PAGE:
Can you recommend things to do in Prague at Christmas Time?
Visiting the Christmas markets! But not just the one at the Old Town Square as mentioned already above. One of the prettiest Christmas markets can be found in the Prague Castle – it’s indeed a beautiful setting and I can highly recommend anyone to visit it. Even though you have to pass through security frames and sometimes lines can form. It’s still worth it!
Is there anywhere you recommend spending New Years Eve in Prague?
I just recommend people stay away from the Wenceslas Square, Old Town Square and the Charles Bridge around midnight. It’s a pickpockets’ haven and it can get dangerous. There are often drunk people shooting off fireworks and firecrackers in all directions.
But going to Prague’s Riegrovy Sady or Letná is awesome to watch the New Year fireworks as you’ll have a beautiful view over the city. Also, Prague’s official fireworks event is usually held on January 1 at 6 pm – that’s when you want to be in a higher spot (such as Riegrovy Sady or Letná again) to watch the amazing showcase.
Any other Exciting events or festivals in Prague in the winter?
In February there’s a street carnival called Masopust in the streets. Don’t expect anything too crazy, but it’s still fun to watch. It marks the end of the fasting season (which nobody adheres to anymore). There are marches in the streets and people wear masks.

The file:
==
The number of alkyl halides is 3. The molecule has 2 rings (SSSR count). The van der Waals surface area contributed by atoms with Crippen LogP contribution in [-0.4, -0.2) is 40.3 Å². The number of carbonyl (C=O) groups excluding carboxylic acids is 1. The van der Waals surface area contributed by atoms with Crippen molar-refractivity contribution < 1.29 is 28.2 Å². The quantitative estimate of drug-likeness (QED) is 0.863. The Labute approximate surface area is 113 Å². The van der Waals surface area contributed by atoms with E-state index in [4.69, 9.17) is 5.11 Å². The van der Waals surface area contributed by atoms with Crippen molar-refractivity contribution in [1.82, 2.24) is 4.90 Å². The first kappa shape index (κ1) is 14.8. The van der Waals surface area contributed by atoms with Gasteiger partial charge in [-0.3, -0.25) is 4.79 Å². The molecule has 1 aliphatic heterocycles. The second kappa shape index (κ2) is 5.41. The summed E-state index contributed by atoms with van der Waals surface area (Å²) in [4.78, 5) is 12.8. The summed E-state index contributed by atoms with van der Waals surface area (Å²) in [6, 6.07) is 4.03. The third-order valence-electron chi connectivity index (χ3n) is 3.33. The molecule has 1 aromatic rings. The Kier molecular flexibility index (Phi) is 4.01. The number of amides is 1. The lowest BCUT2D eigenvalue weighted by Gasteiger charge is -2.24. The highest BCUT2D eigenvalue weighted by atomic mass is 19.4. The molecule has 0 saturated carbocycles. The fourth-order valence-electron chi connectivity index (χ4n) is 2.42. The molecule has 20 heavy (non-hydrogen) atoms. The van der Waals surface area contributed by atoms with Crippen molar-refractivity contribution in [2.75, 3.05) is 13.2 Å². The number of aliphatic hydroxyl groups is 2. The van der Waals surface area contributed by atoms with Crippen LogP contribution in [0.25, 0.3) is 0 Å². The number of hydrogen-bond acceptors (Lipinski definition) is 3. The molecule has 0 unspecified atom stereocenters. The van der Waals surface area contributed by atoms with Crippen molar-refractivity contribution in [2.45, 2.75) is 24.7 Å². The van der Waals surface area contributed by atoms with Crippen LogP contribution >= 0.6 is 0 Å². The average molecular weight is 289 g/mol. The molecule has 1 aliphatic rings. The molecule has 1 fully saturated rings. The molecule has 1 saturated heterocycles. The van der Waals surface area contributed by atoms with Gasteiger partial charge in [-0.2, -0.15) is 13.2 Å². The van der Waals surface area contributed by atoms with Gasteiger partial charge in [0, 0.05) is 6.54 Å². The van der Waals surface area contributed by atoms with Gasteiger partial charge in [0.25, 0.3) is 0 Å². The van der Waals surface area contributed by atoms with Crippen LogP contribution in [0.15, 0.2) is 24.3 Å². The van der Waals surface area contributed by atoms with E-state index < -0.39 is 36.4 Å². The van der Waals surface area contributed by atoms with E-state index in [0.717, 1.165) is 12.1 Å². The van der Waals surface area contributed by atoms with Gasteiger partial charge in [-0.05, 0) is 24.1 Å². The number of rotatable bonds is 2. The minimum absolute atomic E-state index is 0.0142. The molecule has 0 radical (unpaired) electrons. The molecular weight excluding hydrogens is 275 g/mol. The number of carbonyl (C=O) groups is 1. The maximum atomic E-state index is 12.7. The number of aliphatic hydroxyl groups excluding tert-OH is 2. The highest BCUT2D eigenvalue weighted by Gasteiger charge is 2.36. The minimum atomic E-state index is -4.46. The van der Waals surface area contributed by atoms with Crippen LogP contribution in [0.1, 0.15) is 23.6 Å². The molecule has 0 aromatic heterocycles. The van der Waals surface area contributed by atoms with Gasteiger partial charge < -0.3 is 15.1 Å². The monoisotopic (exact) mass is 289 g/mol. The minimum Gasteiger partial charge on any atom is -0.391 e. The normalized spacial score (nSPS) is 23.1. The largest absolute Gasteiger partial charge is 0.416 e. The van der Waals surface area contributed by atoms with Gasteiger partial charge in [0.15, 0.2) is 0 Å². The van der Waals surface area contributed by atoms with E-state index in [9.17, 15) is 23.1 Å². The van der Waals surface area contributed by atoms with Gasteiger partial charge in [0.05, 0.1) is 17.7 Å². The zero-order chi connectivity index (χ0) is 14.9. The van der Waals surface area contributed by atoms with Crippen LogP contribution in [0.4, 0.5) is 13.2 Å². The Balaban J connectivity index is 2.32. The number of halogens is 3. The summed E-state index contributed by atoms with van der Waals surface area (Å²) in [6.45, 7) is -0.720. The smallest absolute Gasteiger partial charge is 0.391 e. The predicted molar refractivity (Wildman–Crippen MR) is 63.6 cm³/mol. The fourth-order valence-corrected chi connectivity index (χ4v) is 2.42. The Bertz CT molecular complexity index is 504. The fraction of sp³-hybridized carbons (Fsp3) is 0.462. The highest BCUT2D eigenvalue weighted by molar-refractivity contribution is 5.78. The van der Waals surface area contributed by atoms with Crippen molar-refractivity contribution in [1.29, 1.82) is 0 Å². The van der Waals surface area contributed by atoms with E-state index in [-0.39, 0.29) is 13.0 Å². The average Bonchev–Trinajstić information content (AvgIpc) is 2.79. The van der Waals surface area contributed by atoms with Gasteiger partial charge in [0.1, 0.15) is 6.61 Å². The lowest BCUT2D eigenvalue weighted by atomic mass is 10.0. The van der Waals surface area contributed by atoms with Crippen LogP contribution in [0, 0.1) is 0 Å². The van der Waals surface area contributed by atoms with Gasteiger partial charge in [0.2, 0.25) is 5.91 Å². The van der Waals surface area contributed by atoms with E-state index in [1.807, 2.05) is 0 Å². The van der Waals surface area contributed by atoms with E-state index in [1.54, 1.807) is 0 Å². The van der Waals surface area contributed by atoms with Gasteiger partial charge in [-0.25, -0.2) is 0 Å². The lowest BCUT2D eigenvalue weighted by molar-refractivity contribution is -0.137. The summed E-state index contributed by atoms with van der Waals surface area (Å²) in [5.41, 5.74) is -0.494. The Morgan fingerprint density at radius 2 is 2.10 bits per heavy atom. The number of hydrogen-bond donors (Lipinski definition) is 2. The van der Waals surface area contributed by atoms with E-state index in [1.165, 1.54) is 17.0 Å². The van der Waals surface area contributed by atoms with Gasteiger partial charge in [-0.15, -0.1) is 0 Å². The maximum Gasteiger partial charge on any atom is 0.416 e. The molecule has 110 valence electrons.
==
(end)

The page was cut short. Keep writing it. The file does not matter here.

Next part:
Each Prague quarter arranges their own celebrations, in Prague 1 they’re usually held in the Lesser Quarter (Malá Strana) at the beginning of February. Google “Masopust” for more up-to-date info.
· Ice-skating can be done in Prague, even right at the heart of the Old Town – at the so called Ovocný trh.
· If you visit on December 5, you’ll see a strange trio in Prague’s streets repeatedly: St. Nicholas, an angel and a devil. These roam the streets, visit local kids and reward those who’ve behaved.
With thanks to Veronika for this informative guide for visiting Prague in Winter – I know it’s certainly high on my bucket list now!
If you want to read other city guides written by locals, explore other Interview with Locals here. Or read one of these next;
Have you visiting Prague? Tell us about your experiences in the comments!